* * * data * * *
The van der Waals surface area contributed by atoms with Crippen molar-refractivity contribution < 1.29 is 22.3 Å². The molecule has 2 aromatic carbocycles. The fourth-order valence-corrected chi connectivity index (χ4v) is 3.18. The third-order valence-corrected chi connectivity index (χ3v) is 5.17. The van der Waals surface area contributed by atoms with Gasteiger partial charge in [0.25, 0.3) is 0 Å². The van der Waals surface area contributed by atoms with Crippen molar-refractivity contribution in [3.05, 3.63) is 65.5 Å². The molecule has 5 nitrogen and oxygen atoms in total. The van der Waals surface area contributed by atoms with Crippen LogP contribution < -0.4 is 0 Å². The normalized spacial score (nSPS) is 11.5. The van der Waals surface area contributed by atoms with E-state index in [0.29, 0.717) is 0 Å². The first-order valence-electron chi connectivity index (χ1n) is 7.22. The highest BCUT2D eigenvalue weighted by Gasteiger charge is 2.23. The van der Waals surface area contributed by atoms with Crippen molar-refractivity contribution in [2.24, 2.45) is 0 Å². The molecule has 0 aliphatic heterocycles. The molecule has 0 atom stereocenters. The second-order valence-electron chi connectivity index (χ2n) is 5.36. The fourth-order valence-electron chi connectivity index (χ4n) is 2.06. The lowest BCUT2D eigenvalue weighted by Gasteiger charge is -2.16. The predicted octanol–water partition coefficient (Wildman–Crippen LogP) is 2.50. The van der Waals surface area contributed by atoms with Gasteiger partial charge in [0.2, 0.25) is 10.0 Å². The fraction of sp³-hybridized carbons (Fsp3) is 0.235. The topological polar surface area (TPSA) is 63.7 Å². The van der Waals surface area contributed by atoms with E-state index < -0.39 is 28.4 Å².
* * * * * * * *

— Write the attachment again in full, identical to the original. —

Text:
The van der Waals surface area contributed by atoms with Crippen molar-refractivity contribution < 1.29 is 22.3 Å². The molecule has 2 aromatic carbocycles. The fourth-order valence-corrected chi connectivity index (χ4v) is 3.18. The third-order valence-corrected chi connectivity index (χ3v) is 5.17. The van der Waals surface area contributed by atoms with Gasteiger partial charge in [0.25, 0.3) is 0 Å². The van der Waals surface area contributed by atoms with Crippen molar-refractivity contribution in [3.05, 3.63) is 65.5 Å². The molecule has 5 nitrogen and oxygen atoms in total. The van der Waals surface area contributed by atoms with Crippen LogP contribution < -0.4 is 0 Å². The normalized spacial score (nSPS) is 11.5. The van der Waals surface area contributed by atoms with E-state index in [0.29, 0.717) is 0 Å². The first-order valence-electron chi connectivity index (χ1n) is 7.22. The highest BCUT2D eigenvalue weighted by Gasteiger charge is 2.23. The van der Waals surface area contributed by atoms with Crippen molar-refractivity contribution in [2.24, 2.45) is 0 Å². The molecule has 0 aliphatic heterocycles. The molecule has 0 atom stereocenters. The second-order valence-electron chi connectivity index (χ2n) is 5.36. The fourth-order valence-electron chi connectivity index (χ4n) is 2.06. The lowest BCUT2D eigenvalue weighted by Gasteiger charge is -2.16. The predicted octanol–water partition coefficient (Wildman–Crippen LogP) is 2.50. The van der Waals surface area contributed by atoms with Gasteiger partial charge in [0.2, 0.25) is 10.0 Å². The fraction of sp³-hybridized carbons (Fsp3) is 0.235. The topological polar surface area (TPSA) is 63.7 Å². The van der Waals surface area contributed by atoms with E-state index < -0.39 is 28.4 Å².